Fire protection: greater safety in the event of a fire

Was it a cigarette? A short circuit? Sparks from welding work? In the wake of the disaster that hit Notre Dame in Paris in April 2019, there was of course immediate speculation as to what had caused the fire. Whatever the cause – what happened in Paris could very well happen to many other historical buildings: a fire that spreads quickly and is difficult to control. And that in a very large wooden roof structure with no divisions.

After what happened to Notre Dame, fire protection is once again a huge issue

Fire safety experts throughout Europe respond to this event by questioning the safety of their own buildings. How safe are our buildings? Fires are unpredictable. And they cause an enormous amount of damage. And fires keep happening – in town halls, in residential buildings and in high rises such as Grenfell Tower in London or in historical buildings like the Duchess Anna Amalia Library in Weimar. Fire can break out in any building. In any building containing flammable materials.

Preventive fire protection saves lives and property

Of course after a fire, it's only natural to discuss the causes. And the discussion also often includes fire-fighting equipment, i.e. defensive fire protection. Because once a fire happens it all comes down to saving lives and minimising damage. Preventive fire protection is crucially important in order to enable fire services to do their job. In addition to construction and organisational measures, this also includes technical systems, in particular fire detection systems, fire extinguishing systems, smoke extraction systems and fire protection doors. However, these do not prevent a fire from breaking out. But they do play a huge part in stopping fire from spreading and the damage it then causes.

Smoke and heat extraction systems facilitate escape, rescue, extinguishing measures

Smoke detectors and fire alarm systems help to detect fires early. Smoke and heat extraction systems (RWA) guide toxic smoke and heat out of the building. Fast and safe evacuation is possible only if emergency exit systems are free from smoke and combustion gases, which is why smoke and heat extraction systems are often the primary enablers of proper escape, rescue and extinguishing measures.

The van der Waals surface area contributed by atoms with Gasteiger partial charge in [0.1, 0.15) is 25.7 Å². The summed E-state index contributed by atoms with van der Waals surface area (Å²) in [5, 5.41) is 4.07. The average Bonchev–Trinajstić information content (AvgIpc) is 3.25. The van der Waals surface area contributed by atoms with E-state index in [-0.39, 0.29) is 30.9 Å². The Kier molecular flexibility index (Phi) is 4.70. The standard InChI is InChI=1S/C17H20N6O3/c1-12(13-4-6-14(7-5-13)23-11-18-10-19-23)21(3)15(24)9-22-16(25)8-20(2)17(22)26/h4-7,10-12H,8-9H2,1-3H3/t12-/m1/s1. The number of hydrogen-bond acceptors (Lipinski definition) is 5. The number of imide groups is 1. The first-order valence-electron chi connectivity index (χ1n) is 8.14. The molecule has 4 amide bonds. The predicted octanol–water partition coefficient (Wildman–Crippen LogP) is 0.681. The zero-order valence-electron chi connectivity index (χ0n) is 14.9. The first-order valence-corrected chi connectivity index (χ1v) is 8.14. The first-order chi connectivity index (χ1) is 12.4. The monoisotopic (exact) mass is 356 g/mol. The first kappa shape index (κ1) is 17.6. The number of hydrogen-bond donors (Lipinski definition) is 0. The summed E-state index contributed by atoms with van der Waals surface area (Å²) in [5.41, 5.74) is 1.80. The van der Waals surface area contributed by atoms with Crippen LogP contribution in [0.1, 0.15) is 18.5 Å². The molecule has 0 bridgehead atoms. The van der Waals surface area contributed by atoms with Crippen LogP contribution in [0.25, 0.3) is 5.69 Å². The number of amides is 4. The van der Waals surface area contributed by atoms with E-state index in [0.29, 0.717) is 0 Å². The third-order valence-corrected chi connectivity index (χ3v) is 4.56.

Self-closing fire protection doors act as safety barriers

The openings in fire protection or fire-retardant doors are sensitive. Here, self-closing doors prevent fires from spreading and act as what are known as fire protection closers. They therefore play a crucial role in preventive fire protection. Special smoke protection doors with smoke-proof lip seals prevent smoke from spreading throughout the building.

Fire protection with intelligent systems

GEZE provides solution concepts with intelligent systems for the above mentioned preventive fire protection systems. For example, a GEZE smoke and heat extraction system can extract smoke and heat in the event of a fire. GEZE door closers ensure the safe closing of fire protection doors. And GEZE fire door holders permanently or temporarily keep fire protection doors open. They therefore offer barrier-free access, but close reliably in the event of a fire. Ceiling-mounted smoke detectors and manual trigger switches can communicate via wireless modules with the fire door holders. This means that existing buildings can be retrofitted without having to use any additional cables.

Fire protection requires planning and practice

Anyone reviewing their fire protection system after having seen the images of the devastation in Paris should observe the following check list in addition to implementing construction and system measures:

Emergency exit systems – provide access to fire services

  • Regularly prepare, publish and practise emergency exit system plans
  • Ensure corridors and stairs are safe
  • Mark out escape routes and emergency exits
  • Do not block escape routes
  • Keep emergency exits clear, never lock them

Staff training and fire protection drills

  • Regular training on undesirable behaviour and unconscious carelessness
  • Regular instructions to all employees about what to do in the event of a fire
  • Practical drills using fire extinguishers and wall-mounted hydrants
  • Clearly indicate how to operate fire detection equipment
  • Display safety notices
  • Appoint and announce first-aiders, fire safety teams, evacuation assistants and fire protection officers

These actions and the regular inspection and maintenance of the systems can minimise risks – and save lives, the building and property in the event of a fire.